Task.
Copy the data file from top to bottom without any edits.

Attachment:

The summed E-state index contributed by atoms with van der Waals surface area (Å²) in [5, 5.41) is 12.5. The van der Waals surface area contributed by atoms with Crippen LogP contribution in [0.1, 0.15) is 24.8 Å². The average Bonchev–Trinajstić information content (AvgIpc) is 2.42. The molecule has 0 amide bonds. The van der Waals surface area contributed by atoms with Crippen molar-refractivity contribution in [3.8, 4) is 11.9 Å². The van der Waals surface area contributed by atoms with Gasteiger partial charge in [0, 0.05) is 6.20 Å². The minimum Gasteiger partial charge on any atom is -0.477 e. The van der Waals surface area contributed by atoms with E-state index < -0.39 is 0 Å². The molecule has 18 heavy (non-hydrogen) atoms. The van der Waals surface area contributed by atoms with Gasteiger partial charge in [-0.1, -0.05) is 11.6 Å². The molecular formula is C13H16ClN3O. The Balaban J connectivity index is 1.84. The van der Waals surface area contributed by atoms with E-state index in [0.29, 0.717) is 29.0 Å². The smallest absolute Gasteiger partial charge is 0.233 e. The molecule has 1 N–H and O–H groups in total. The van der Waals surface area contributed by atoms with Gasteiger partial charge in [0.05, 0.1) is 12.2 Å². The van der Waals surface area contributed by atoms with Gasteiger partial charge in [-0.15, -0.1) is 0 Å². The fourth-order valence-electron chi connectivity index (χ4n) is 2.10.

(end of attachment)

The summed E-state index contributed by atoms with van der Waals surface area (Å²) in [5, 5.41) is 12.5. The van der Waals surface area contributed by atoms with Crippen LogP contribution in [0.1, 0.15) is 24.8 Å². The average Bonchev–Trinajstić information content (AvgIpc) is 2.42. The molecule has 0 amide bonds. The van der Waals surface area contributed by atoms with Crippen molar-refractivity contribution in [3.8, 4) is 11.9 Å². The van der Waals surface area contributed by atoms with Gasteiger partial charge in [0, 0.05) is 6.20 Å². The minimum Gasteiger partial charge on any atom is -0.477 e. The van der Waals surface area contributed by atoms with E-state index < -0.39 is 0 Å². The molecule has 18 heavy (non-hydrogen) atoms. The van der Waals surface area contributed by atoms with Gasteiger partial charge in [-0.1, -0.05) is 11.6 Å². The molecular formula is C13H16ClN3O. The Balaban J connectivity index is 1.84. The van der Waals surface area contributed by atoms with E-state index in [0.29, 0.717) is 29.0 Å². The smallest absolute Gasteiger partial charge is 0.233 e. The molecule has 1 N–H and O–H groups in total. The van der Waals surface area contributed by atoms with Gasteiger partial charge in [0.05, 0.1) is 12.2 Å². The van der Waals surface area contributed by atoms with Gasteiger partial charge in [-0.15, -0.1) is 0 Å². The fourth-order valence-electron chi connectivity index (χ4n) is 2.10.